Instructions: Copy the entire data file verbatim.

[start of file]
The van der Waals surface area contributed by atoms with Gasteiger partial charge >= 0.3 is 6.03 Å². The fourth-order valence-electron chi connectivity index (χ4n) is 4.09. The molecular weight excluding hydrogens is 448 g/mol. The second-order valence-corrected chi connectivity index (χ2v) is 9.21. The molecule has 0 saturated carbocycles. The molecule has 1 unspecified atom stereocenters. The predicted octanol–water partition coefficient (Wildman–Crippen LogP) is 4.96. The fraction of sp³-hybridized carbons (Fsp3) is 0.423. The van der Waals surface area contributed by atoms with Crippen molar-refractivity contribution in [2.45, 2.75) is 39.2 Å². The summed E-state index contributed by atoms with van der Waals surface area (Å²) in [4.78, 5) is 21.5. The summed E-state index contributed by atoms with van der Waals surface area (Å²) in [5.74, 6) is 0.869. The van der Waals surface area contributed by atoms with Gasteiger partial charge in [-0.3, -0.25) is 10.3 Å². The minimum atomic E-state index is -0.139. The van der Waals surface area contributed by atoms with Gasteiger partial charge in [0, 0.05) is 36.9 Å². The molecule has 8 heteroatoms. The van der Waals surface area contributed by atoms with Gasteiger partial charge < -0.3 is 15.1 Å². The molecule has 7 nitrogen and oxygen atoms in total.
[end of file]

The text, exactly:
The van der Waals surface area contributed by atoms with Gasteiger partial charge >= 0.3 is 6.03 Å². The fourth-order valence-electron chi connectivity index (χ4n) is 4.09. The molecular weight excluding hydrogens is 448 g/mol. The second-order valence-corrected chi connectivity index (χ2v) is 9.21. The molecule has 0 saturated carbocycles. The molecule has 1 unspecified atom stereocenters. The predicted octanol–water partition coefficient (Wildman–Crippen LogP) is 4.96. The fraction of sp³-hybridized carbons (Fsp3) is 0.423. The van der Waals surface area contributed by atoms with Crippen molar-refractivity contribution in [2.45, 2.75) is 39.2 Å². The summed E-state index contributed by atoms with van der Waals surface area (Å²) in [4.78, 5) is 21.5. The summed E-state index contributed by atoms with van der Waals surface area (Å²) in [5.74, 6) is 0.869. The van der Waals surface area contributed by atoms with Gasteiger partial charge in [-0.3, -0.25) is 10.3 Å². The minimum atomic E-state index is -0.139. The van der Waals surface area contributed by atoms with Gasteiger partial charge in [0, 0.05) is 36.9 Å². The molecule has 8 heteroatoms. The van der Waals surface area contributed by atoms with Gasteiger partial charge < -0.3 is 15.1 Å². The molecule has 7 nitrogen and oxygen atoms in total.